What is the COP26 Event?
The COP, or Conference of the Parties, is the annual UN climate change conference. COP26 will be the 26th summit of the member states that signed the 1992 United Nations Framework Convention on Climate Change (UNFCCC).
The UNFCCC seeks for the stabilization of human-induced greenhouse gases in the atmosphere so as to prevent dangerous interference with the earth’s climate system. The UK, as host and president of COP26, is seeking essential commitments from all the world’s leading economies to slash emissions in the next 10 years, which will determine whether the world meets the goals of the Paris Agreement.
Where will COP26 be held?
The UK Government will host COP 26 alongside Italy, which will take place in Glasgow from 1-12 November 2021. This is the first time the UK hosts the conference, which was originally scheduled for November 2020 but postponed due to the Covid-19 pandemic.
The UK is keen to hold the COP26 summit as an in-person event, though in light of the on-going worldwide effects of COVID-19, other options are under consideration. Before the coronavirus outbreak, the event was expected to bring about 30,000 people to Glasgow, but some aspects may have to be scaled down.
Who will be attending?
Formal events will take place in the ‘blue zone’ where climate experts, campaigners, policy makers, faith groups and world leaders will debate how to make progress on climate change.
Thousands of people are expected to attend side events in the ‘green zone’, a citizen meeting space where NGOs, organisations and national representatives will engage with each other and the general public on aspects of environmental awareness, social equality and reflect on the proceedings of the COP.
What will be discussed?
COP26 is critical because it’s the first time that countries must set out more ambitious goals for ending their contribution to climate change under the Paris Agreement.
In 2020, countries were asked to submit their long-term proposals, so ambition to address the global climate emergency will be high on the agenda. COP26 will also have to finish the work that COP25 in Madrid was unable to conclude – setting out the rules for a carbon market between countries.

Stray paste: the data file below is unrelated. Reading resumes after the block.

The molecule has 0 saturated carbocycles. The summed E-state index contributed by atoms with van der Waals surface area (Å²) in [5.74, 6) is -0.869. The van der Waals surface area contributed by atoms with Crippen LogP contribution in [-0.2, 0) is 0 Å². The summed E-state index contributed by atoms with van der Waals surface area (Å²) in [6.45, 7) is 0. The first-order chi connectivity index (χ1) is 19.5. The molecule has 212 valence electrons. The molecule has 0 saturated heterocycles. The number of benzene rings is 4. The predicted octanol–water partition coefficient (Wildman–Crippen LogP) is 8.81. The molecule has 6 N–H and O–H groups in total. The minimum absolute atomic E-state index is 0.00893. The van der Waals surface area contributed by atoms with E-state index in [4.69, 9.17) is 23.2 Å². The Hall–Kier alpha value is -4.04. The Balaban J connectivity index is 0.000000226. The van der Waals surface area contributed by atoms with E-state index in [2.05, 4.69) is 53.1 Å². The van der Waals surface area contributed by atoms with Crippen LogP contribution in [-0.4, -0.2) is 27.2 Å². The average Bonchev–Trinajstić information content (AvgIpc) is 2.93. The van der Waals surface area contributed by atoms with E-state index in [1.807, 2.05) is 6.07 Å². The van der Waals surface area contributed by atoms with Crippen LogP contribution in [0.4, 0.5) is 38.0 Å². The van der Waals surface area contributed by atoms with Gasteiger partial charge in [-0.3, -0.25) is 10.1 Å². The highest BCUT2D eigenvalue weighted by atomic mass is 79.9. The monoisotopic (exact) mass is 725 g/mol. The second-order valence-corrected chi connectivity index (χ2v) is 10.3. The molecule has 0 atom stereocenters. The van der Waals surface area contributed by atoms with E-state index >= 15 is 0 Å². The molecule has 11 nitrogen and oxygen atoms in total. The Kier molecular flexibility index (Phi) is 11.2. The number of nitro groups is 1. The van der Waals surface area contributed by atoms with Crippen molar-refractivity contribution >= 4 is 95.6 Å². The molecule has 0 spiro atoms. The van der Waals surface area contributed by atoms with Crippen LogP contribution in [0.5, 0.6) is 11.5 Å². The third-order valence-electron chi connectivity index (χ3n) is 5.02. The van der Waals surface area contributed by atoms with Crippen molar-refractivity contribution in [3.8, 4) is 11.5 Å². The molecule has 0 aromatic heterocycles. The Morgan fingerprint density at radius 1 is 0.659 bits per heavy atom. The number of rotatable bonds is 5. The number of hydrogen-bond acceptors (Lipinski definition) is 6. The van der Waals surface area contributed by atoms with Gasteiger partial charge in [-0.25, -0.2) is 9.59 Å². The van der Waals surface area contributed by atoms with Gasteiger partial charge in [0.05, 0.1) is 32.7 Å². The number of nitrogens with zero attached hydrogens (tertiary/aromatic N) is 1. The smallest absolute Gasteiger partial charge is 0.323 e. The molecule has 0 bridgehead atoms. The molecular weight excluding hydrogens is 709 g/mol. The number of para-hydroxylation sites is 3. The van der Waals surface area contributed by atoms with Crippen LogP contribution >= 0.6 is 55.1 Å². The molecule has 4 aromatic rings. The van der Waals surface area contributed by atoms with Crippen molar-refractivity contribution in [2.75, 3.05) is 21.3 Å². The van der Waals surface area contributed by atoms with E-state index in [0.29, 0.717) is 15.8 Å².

The same human activities that are destabilizing the Earth’s climate also contribute directly to poor health. Between 2030 and 2050, climate change is expected to cause approximately 250 000 additional deaths per year, from climate-sensitive diseases like malnutrition, malaria, diarrhoea and heat stress. The main driver of climate change, which is fossil fuel combustion, contributes about 2/3 of human exposure to outdoor air pollution, causing more than 4 million deaths a year.
The BreatheLife2030 campaign mobilizes cities and individuals to take action on air pollution to protect our health and the planet. A rapid global transition to clean energy would not only meet the Paris climate agreement goal of keeping warming below 2°C, but it would also improve air quality to such an extent that the resulting health gains would repay the cost of the investment twice over.
How to Get Involved?
For those who do not have observer status to attend the COP can follow events online via:
- Webcast and press materials are available here.
- Recordings of side events are published here.
- UNFCCC Climate Action Studio on Youtube.
And use BreatheLife resources to lobby your local council or government to sign up to the campaign and commit to clean air.
In the run-up to COP26, government officials can get their cities, regions or countries to join the BreatheLife campaign and commit to meeting WHO air quality guidelines – linking air pollution, climate change and health.
In addition, WHO is collecting case studies on health and climate change, to be highlighted in upcoming events and initiatives throughout the year, including at the COP26. Deadline for submission is 31 July.
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